Even though “Hollywood” montages of Los Angeles show palm trees galore, the official tree of Los Angeles is the Coral Tree. I always assumed we called it “coral” because of the color of its flowers, even though that never really made sense because the flowers are red, not coral. My second guess, still related to the flowers, was that because they are clustered in inflorescence, it kind of looks like sea coral. Wrong again! The name comes from the fact that their branches look like sea coral. But, when a tree has such vocal flowers, who’s paying attention to the branches?
Perhaps the most impressive stand of Corals in the area is along San Vicente between the VA and the beach. There are about 120 trees planted along 5 miles of the ex-Red Car median. They were planted sometime after WWII. In 1976, they became a historic-cultural monument. In 2013, Brentwood residents are fighting to raise funds for the trees’ maintenance. Learn more about their campaign here: http://www.brentwoodcommunitycouncil.org/resources-links/our-coral-trees
This Brentwood canyon community started with cooperative aspirations. An original vision wherein residents would share a bus to work was never realized. This was not the only glitch in the cooperative design. Only 160 of the 500 homes in the original plan were built. 60 homes were destroyed by wildfire in 1991. Several homes have been lost to alterations.
Personally, if I lived in an A. Quincy Jones house, I would want to make sure it stayed the way he intended. It turns out I’m not alone in my sentiment. Residents banded together and got 17 of the 33 remaining homes to be designated as historic-cultural monuments. Even if you’re not into modern architecture, the views from Crestwood Hills is still worth the trip.
For more info on the Mutual Housing Association, check here: http://crestwoodla.com/
I enjoy $15 parking, Renaissance art, and oil money about as much as I enjoy lectures on electromagnetism. This is to say I don’t understand them and moreover, I try to avoid thinking about them.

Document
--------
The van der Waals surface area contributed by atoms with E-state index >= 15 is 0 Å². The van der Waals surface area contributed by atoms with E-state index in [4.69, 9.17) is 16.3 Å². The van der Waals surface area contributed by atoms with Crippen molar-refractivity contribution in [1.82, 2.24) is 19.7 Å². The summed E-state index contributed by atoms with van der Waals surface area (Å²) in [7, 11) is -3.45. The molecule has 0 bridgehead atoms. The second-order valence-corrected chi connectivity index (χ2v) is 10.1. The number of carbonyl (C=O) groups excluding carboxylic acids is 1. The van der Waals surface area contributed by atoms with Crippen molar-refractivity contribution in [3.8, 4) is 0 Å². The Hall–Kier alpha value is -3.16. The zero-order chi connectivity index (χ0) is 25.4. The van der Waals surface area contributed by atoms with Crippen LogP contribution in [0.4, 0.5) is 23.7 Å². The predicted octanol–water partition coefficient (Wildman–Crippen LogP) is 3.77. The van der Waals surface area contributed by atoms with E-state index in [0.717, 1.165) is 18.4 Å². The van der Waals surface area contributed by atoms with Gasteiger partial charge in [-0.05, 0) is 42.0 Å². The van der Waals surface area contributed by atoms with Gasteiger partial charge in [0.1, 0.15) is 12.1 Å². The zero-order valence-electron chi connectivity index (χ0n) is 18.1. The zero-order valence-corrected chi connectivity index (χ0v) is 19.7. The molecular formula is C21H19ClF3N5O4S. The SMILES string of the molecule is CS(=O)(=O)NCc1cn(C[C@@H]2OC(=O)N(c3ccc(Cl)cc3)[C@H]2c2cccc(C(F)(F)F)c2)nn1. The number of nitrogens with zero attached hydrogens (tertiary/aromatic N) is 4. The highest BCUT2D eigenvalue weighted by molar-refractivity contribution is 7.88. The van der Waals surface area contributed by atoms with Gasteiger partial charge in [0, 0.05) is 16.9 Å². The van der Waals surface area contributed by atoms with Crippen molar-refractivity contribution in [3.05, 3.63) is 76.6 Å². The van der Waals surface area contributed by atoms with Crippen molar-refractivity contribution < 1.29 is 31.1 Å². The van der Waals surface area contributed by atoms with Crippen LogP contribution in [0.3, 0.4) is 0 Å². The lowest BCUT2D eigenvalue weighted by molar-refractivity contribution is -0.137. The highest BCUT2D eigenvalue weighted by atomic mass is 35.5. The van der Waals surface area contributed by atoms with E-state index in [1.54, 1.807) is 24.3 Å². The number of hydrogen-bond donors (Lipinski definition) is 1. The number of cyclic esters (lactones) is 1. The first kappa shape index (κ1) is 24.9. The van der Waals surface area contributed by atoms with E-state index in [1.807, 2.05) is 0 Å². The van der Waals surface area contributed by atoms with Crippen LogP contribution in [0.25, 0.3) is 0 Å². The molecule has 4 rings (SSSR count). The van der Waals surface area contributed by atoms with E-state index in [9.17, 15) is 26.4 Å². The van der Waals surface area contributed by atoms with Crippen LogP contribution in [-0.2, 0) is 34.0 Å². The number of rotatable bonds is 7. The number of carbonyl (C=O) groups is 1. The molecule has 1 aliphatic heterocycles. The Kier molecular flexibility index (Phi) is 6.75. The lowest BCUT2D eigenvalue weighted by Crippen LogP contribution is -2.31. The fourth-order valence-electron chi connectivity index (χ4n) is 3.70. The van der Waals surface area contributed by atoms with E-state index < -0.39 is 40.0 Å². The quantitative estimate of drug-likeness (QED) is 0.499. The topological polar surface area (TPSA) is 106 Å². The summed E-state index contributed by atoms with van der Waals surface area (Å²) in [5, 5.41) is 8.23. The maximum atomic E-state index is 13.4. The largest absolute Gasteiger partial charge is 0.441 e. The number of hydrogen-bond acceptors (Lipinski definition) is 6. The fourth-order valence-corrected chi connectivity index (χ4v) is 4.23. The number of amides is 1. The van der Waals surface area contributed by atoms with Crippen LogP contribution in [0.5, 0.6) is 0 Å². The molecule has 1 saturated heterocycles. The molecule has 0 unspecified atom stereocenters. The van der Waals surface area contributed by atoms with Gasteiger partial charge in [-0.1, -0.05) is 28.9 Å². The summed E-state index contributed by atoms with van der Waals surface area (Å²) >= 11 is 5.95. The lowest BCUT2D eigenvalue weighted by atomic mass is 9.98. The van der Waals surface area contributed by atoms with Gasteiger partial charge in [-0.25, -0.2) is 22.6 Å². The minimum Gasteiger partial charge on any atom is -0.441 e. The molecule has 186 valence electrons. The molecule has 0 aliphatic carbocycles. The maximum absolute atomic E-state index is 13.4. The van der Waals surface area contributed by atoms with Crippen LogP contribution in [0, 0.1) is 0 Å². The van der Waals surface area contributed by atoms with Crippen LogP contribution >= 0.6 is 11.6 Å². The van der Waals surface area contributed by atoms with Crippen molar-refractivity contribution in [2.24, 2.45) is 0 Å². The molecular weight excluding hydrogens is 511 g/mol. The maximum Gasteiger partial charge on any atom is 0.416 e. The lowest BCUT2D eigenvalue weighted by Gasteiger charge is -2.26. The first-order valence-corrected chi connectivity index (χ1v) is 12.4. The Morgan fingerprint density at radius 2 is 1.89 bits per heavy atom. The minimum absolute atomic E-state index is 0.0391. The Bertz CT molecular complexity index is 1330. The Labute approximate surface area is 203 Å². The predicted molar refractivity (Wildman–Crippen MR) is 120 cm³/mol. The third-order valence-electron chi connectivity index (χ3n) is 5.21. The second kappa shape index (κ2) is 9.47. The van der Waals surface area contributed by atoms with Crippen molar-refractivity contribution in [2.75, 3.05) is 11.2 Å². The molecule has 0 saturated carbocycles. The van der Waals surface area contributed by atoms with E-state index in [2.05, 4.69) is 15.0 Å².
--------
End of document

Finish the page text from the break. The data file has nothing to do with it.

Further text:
Fortunately, the Getty Center is so much more than what I’ve boiled it down to. The views alone make the Getty a worthwhile venture, but the architecture is also one-of-a-kind. American born though internationally acclaimed architect, Richard Meier, puts to use the ridges of the Santa Monica Mountains and 1.2 million square feet of travertine limestone. The stone, which built most of Rome, does nothing short of transport the visitor to the Mediterranean. Additionally, the “rational” design produces an irrational sense of wonder.
Between the 134,000-square-foot central garden, the continuous calendar of public lectures, and the 28 modern sculptures meticulously dispersed throughout the grounds, visiting the 110-acre compound has a little something for everyone.
Like Picasso’s explorations of blues and cubes, Frank Lloyd Wright delved into several disparate stylistic periods throughout his career. Of his five homes in Los Angeles, four were built with textile blocks, i.e. the Ennis Brown House. But, this 1939 Brentwood home was built in a style Wright called, “Usonian.” To Wright, this phrase emulated the expression, “American.”